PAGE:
Creating and maintaining an inclusive employee environment is essential to compete in the modern market. Millennials make up the largest segment of the American labor force and aren’t afraid to switch jobs if things aren’t working. If an organization doesn’t make all employees feel welcome and safe – at a minimum – the organization is going to have a huge problem retaining talent.
If you want to start employees off right – and build them into successful employees who will go on to help reinforce an inclusive environment – provide them with an onboarding process that promotes diversity, inclusion, and belonging. The key to this is understanding that inclusive onboarding is a two-way street, occupied by both your new employee and the team they’re about to join.
Prepare and support existing team members
First, spend some time prepping the incumbents. Current team members’ needs are often excluded from the onboarding process. This can lead to early disconnect and even resentment toward the new employee. Prior to a new team member’s start date, orient the team to their new colleague. Establish a sense of inclusion by communicating what about the new hire – their education, experience, or expertise – drove the hiring decision. Develop an early sense of belonging by sharing details on how the new employee’s role will contribute to team success.
Remind the team of the organization’s mission and values. Refreshers like this are always helpful, but particularly useful right before a new member of the team is integrated into the group. Ideally you have already provided your teams with information about unconscious bias and how that can affect decision-making at work – but if you haven’t yet, right before a new employee begins work is a great time to start.
The fact is, all people suffer from unconscious bias – particularly the bias that makes us think that people who are similar to us are as good at our jobs as we are. If your organization is already predominantly white, male, between 30 and 50, and heterosexual, that will result in a lot of hires who happen to also be white, male, between 30 and 50, and heterosexual. If your new hire isn’t superficially similar to existing employees, unconscious bias will still probably sort the new person into the category of “them” versus “us” in your existing employees’ minds, at least for a while. But if people are aware of this cognitive bias, they can do things to compensate for it.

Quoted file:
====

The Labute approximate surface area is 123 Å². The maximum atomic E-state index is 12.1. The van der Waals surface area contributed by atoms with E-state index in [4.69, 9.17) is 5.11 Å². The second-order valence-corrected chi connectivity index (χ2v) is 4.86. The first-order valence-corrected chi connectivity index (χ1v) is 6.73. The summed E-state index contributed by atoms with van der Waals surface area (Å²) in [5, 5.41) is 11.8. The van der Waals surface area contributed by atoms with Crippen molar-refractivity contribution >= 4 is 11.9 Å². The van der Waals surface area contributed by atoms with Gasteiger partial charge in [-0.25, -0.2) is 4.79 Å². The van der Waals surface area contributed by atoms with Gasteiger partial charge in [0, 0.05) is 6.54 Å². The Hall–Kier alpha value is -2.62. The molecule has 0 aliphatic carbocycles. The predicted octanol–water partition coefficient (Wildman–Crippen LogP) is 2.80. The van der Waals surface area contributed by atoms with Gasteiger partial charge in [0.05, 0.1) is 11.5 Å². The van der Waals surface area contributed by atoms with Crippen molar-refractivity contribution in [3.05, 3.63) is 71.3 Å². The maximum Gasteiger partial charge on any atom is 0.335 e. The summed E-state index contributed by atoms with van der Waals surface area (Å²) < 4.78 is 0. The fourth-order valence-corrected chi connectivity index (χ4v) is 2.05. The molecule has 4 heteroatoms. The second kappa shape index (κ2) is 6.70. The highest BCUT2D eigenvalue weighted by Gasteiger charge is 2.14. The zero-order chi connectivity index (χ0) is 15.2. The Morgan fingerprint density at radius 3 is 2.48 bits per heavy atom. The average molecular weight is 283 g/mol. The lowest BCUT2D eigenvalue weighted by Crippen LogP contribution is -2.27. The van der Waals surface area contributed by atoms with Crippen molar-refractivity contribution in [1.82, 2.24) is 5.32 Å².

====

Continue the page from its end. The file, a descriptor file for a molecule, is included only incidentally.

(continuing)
Before a new employee begins, consider offering your team training on cognitive biases, handling change, and the value of diversifying a workforce.
Engage and inspire new hires
Second, focus on your new employee’s experience. Allow enough time for them to get to know your organization’s culture before launching into tasks. Communicating shared purpose can be huge for employee retention and happiness. Only 25% of worldwide employees surveyed by O.C. Tanner said that they feel connected to their company’s mission and 50% do not find meaning or significance in their role.
Spend time educating your new employee about your organization’s emphasis on diversity and inclusion. While technical information and mission objectives are important, so is explaining to new employees how they are going to be welcomed into the overall culture you have established.
This is an especially important step if your new hire is someone whose racial or ethnic identity is different than the majority of your existing employees. According to a 2014 study, when a racial minority is hired to work with a group of predominantly white employees, the white employees can tend to assume the person was a “diversity” hire – and the new employee can pick up on that vibe. To combat this, explain what your organization is doing to promote diversity and inclusion and make it clear to the new employee why they, as an individual, were hired.
The power of mentoring in the onboarding process
Another key strategy to inclusive onboarding is a healthy mentorship program. Pair new hires with an existing employee – and prepare that employee for the responsibilities of showing the new person the ropes. Lessons on coaching, leadership, soft skills, and mentorship give your existing employee the opportunity to grow his or her skills while also helping your new employee become more settled in your organization.
The win-win here is clear: when employees feel like they are being given chances to grow, they are more likely to be satisfied with their employment. And when new hires are able to establish early connections with colleagues, they’re more likely to stick around.
Focusing on the employee experience from day one can help you avoid the pitfalls of this statistic: Companies lose 25% of all new employees within a year, with 20% of employee turnover happening within the first 45 days.